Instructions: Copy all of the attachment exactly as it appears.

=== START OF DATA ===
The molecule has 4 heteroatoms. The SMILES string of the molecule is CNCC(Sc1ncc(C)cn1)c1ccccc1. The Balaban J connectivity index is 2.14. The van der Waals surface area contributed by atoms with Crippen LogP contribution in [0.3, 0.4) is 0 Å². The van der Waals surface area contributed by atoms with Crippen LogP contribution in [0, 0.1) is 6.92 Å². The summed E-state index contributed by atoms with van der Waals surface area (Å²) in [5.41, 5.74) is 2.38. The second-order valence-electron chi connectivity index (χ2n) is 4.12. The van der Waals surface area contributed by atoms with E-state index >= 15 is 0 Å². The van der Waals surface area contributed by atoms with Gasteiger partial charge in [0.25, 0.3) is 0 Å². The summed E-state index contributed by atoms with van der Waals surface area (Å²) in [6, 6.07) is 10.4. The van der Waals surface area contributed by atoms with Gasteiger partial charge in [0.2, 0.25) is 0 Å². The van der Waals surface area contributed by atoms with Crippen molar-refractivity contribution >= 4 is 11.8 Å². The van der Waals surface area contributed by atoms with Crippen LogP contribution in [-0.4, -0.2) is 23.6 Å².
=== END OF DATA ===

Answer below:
The molecule has 4 heteroatoms. The SMILES string of the molecule is CNCC(Sc1ncc(C)cn1)c1ccccc1. The Balaban J connectivity index is 2.14. The van der Waals surface area contributed by atoms with Crippen LogP contribution in [0.3, 0.4) is 0 Å². The van der Waals surface area contributed by atoms with Crippen LogP contribution in [0, 0.1) is 6.92 Å². The summed E-state index contributed by atoms with van der Waals surface area (Å²) in [5.41, 5.74) is 2.38. The second-order valence-electron chi connectivity index (χ2n) is 4.12. The van der Waals surface area contributed by atoms with E-state index >= 15 is 0 Å². The van der Waals surface area contributed by atoms with Gasteiger partial charge in [0.25, 0.3) is 0 Å². The summed E-state index contributed by atoms with van der Waals surface area (Å²) in [6, 6.07) is 10.4. The van der Waals surface area contributed by atoms with Gasteiger partial charge in [0.2, 0.25) is 0 Å². The van der Waals surface area contributed by atoms with Crippen molar-refractivity contribution >= 4 is 11.8 Å². The van der Waals surface area contributed by atoms with Crippen LogP contribution in [-0.4, -0.2) is 23.6 Å².